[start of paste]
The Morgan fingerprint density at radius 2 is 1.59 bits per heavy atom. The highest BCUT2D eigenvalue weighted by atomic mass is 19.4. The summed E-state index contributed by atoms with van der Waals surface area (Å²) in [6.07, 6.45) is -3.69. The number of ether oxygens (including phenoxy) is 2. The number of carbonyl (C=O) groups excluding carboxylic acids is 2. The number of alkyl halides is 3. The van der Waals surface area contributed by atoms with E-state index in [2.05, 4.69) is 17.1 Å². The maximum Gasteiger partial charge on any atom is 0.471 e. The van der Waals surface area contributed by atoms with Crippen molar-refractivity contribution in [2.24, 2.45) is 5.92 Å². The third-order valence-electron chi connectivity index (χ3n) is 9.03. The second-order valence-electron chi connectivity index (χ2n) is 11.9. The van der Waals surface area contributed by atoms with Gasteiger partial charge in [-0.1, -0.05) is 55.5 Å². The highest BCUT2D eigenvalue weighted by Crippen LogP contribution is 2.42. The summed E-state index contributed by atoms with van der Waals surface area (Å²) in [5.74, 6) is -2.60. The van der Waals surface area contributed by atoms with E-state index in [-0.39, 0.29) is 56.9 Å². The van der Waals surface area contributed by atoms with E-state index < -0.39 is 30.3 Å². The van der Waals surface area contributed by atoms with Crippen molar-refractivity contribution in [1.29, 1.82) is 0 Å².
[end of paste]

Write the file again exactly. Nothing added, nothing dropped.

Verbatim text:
The Morgan fingerprint density at radius 2 is 1.59 bits per heavy atom. The highest BCUT2D eigenvalue weighted by atomic mass is 19.4. The summed E-state index contributed by atoms with van der Waals surface area (Å²) in [6.07, 6.45) is -3.69. The number of ether oxygens (including phenoxy) is 2. The number of carbonyl (C=O) groups excluding carboxylic acids is 2. The number of alkyl halides is 3. The van der Waals surface area contributed by atoms with E-state index in [2.05, 4.69) is 17.1 Å². The maximum Gasteiger partial charge on any atom is 0.471 e. The van der Waals surface area contributed by atoms with Crippen molar-refractivity contribution in [2.24, 2.45) is 5.92 Å². The third-order valence-electron chi connectivity index (χ3n) is 9.03. The second-order valence-electron chi connectivity index (χ2n) is 11.9. The van der Waals surface area contributed by atoms with Gasteiger partial charge in [-0.1, -0.05) is 55.5 Å². The highest BCUT2D eigenvalue weighted by Crippen LogP contribution is 2.42. The summed E-state index contributed by atoms with van der Waals surface area (Å²) in [5.74, 6) is -2.60. The van der Waals surface area contributed by atoms with E-state index in [-0.39, 0.29) is 56.9 Å². The van der Waals surface area contributed by atoms with E-state index < -0.39 is 30.3 Å². The van der Waals surface area contributed by atoms with Crippen molar-refractivity contribution in [1.29, 1.82) is 0 Å².